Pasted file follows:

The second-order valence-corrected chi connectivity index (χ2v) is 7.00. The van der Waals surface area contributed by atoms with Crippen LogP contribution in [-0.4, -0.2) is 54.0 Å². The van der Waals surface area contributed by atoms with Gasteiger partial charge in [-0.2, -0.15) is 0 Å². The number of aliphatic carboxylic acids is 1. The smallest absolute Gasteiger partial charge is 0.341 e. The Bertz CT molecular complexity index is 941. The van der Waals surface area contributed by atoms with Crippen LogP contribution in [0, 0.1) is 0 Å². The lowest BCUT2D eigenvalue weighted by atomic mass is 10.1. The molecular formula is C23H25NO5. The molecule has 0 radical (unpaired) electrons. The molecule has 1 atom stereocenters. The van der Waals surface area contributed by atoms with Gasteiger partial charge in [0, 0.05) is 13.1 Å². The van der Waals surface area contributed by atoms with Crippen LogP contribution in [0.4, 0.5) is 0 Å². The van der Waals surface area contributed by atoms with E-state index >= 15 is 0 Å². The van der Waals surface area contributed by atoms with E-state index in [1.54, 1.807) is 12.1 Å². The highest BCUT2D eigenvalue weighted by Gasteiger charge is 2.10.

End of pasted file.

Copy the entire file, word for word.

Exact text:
The second-order valence-corrected chi connectivity index (χ2v) is 7.00. The van der Waals surface area contributed by atoms with Crippen LogP contribution in [-0.4, -0.2) is 54.0 Å². The van der Waals surface area contributed by atoms with Gasteiger partial charge in [-0.2, -0.15) is 0 Å². The number of aliphatic carboxylic acids is 1. The smallest absolute Gasteiger partial charge is 0.341 e. The Bertz CT molecular complexity index is 941. The van der Waals surface area contributed by atoms with Crippen LogP contribution in [0, 0.1) is 0 Å². The lowest BCUT2D eigenvalue weighted by atomic mass is 10.1. The molecular formula is C23H25NO5. The molecule has 0 radical (unpaired) electrons. The molecule has 1 atom stereocenters. The van der Waals surface area contributed by atoms with Gasteiger partial charge in [0, 0.05) is 13.1 Å². The van der Waals surface area contributed by atoms with Crippen LogP contribution in [0.4, 0.5) is 0 Å². The van der Waals surface area contributed by atoms with E-state index >= 15 is 0 Å². The van der Waals surface area contributed by atoms with E-state index in [1.54, 1.807) is 12.1 Å². The highest BCUT2D eigenvalue weighted by Gasteiger charge is 2.10.